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Kids and Depression

June 17, 2020

As a group of humans, we all know the signs of depression: sadness, lack of motivation, lack of joy, fatigue, feeling worthless, lack of concentration, and changes to sleep and appetite. But, how does this manifest in children? Your 8-year-old is not going to come to you and say, “Mom, I am feeling worthless today.” That concept is not part of the thought process at their developmental stage. Children developmentally must first learn to name their emotions, then they can start to express them and eventually understand them. Think of how we feel as adults during this time of chaos in our country. How do we process? Are we doing a good job?

Stacey WInters, DO
Stacey Winters, DO
Willamette Valley Pediatrics
& Adolescent Medicine 

Just as we struggle with the changes faced - our children are struggling as well. They have their own stressors, such as being homeschooled with parents who are not teachers, not getting to go out and exercise, and not seeing their friends. These are in addition to living with parents or a parent who may be out of work, feeling isolated and alone, or stressed about finances. As a parent, it is our job to look out for signs of depression in our kids. They may need help to get through the chaos.

Children may express feelings of depression as:

  • Going to bed early or very, very late
  • Sleeping all day and not knowing why - they are just tired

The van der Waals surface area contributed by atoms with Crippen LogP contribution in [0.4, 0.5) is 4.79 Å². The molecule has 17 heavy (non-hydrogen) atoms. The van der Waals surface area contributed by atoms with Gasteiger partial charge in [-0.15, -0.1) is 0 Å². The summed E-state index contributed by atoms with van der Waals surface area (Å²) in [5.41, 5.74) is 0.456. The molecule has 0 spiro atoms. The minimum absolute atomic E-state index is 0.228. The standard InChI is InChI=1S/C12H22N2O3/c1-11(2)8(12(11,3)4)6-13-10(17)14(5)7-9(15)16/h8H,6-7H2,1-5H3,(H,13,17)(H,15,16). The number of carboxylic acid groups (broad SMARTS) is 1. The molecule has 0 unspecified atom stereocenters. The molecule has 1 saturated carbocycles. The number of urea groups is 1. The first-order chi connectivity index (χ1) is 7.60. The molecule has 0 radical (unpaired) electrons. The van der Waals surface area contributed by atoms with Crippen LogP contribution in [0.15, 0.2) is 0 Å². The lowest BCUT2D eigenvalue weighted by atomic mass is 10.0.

• Refusing to eat their favorite foods, eating everything in the house, or hoarding food in the bedroom

Watch for:

  • Wrappers in strange places
  • Not engaging in favorite games or at reading time
  • Only playing video games
  • Not wanting to do any other activities
  • Increased arguing and fighting with siblings
  • Saying negative things about themselves
  • Cuts on skin or damage to hands - Self-harm with cutting and punching walls is also common.
  • Watch their taste in art - What are they drawing or painting? Are they listening to different music than they did previously?

There is a difference between depression and demoralization. The behaviors can be similar, but depression is a serotonin mediated change in mental state causing the symptoms listed above. Demoralization is more of a behavioral state where the circumstances surrounding you have created a state of sadness and frustration. Demoralization is not typically tied to a serotonin issue. If not addressed, however, demoralization can lead to depression. If you have concerns that your child is feeling sad or may be depressed, talk with them. Talk about concrete, tangible emotions and events. Use examples.

To assist your child who seems sad or is acting out, try to stick with a schedule (which we all know is very challenging right now). Kids thrive in a structured environment.

Incorporate outdoor activities. Anything is valuable, a barefoot walk in the grass at the house counts.

Limit screen time as much as possible. With video games, it is important to take breaks every 30 minutes or so.  This mitigates the zoning out/addiction state. 

Keep art in their lives on a daily basis.  

Put activities in a schedule.  The schedule can be a project to do together.  Make it bright and fun.  Everyone can participate and then post it in a central location for all to see.

Introduce self-awareness activities such as yoga and meditation.  There are many age-appropriate examples out there. Investigate with your child then try some to see what interests them.

These ideas can help greatly with symptoms of demoralization. Depression can also respond to behavioral interventions, but more often will need more professional help through a counselor and/or a physician. Reach out to your pediatrician if you have any questions about depressive symptoms in your child.

If you are seeing signs of self-harm or suicidal ideation, make an appointment with your provider as soon as possible. If your child is suicidal, call your pediatrician and go directly to the emergency department.

Suicide Prevention Hotline: 1.800.273.8255